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Sunday, July 30, 2023

Gregory Arnott on the 'Lion of Light' editors

[Editor's note: Gregory Arnott has contributed a number of pieces to this blog and also blogs at Jechidah. His afterword, "Enduring Magickal Biography," appears in the new Robert Anton Wilson book, Lion of Light. 

This might be a good time to mention the Maybe Day 2023 contributions of the editors Gregory mentions. "The Hermetic Transmission of Francois Rabelais," is by Oz Fritz. Mike Gathers interviewed Ivan Stang for the latest Hilaritas Press podcast, and also wrote "Unplugging from the Matrix."  Iain Spence wrote "The Mystery of the Two New Tarot Trumps." Rasa did much of the work for the cover, above, and wrote the Maybe Day newsletter issued by Hilaritas Press. For more Maybe Day goodies, please see Bobby Campbell's Maybe Day page.  -- The Management.]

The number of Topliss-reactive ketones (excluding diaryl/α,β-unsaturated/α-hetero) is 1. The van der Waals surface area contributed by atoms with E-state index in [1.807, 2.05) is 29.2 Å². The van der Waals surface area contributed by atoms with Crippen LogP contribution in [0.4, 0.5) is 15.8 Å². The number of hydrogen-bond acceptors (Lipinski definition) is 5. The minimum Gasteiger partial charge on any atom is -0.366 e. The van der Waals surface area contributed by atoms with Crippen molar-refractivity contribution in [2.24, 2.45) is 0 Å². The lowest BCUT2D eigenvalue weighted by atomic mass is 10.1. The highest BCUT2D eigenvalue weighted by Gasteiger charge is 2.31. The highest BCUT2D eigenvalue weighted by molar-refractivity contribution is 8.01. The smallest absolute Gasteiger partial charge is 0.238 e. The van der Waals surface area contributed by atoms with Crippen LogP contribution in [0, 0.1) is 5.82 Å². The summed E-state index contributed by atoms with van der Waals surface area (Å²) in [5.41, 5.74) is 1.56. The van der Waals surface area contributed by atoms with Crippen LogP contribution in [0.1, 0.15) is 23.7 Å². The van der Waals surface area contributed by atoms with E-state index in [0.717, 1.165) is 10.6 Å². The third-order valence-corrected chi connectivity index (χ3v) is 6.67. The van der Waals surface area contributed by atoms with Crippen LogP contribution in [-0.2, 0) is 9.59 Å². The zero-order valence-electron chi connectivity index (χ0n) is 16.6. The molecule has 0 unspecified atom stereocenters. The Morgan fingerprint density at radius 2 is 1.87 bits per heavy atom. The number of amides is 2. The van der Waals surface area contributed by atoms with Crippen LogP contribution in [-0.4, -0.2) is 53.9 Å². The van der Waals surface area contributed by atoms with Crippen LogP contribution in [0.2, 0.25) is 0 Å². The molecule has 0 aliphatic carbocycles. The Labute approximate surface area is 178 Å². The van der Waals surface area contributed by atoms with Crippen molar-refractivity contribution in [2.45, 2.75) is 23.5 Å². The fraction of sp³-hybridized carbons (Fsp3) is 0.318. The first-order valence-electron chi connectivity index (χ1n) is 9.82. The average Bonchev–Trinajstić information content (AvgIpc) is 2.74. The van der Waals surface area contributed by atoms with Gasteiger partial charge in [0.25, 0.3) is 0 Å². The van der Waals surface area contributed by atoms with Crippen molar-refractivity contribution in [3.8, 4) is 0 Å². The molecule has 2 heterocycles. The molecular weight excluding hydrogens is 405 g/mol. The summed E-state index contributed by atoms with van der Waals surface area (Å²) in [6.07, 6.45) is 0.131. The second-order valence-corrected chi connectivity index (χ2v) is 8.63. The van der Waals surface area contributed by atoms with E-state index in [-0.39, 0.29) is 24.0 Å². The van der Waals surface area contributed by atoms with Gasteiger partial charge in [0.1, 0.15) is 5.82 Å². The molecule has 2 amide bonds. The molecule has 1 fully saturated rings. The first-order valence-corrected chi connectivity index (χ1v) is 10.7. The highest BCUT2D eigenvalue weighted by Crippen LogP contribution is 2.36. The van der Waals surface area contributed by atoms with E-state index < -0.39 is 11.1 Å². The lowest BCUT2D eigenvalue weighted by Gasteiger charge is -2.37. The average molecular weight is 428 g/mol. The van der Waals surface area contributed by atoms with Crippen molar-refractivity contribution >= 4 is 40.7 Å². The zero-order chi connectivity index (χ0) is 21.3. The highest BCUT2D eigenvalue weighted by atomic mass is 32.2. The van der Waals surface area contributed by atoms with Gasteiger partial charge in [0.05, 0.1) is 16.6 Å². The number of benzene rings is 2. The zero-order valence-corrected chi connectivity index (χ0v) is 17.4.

By Gregory Arnott
Special guest blogger

Earlier this week, the most beautiful woman in the world asked me if I thought there'd be backlash to the obvious environmental and ethical good of so-called laboratory meat. "Of course," I replied. "There's far too much money at stake for there to be no manufactured controversy. One mustn't only think of the individual factory farmers who will spew whatever lies necessary to keep their business going, but of the lobbyists who work on the behalf of the antibiotics and pen manufacturers. The people who make the bolts and troughs. The business is so complex and threatens enough wealth that there will naturally be all sorts of heinous lies to impede progress." In a world where people believe that 5G causes COVID-19 and vaccinations cause autism, one should expect pushback, collected and concerted backlash, to any new idea. Especially one that threatens pocket books.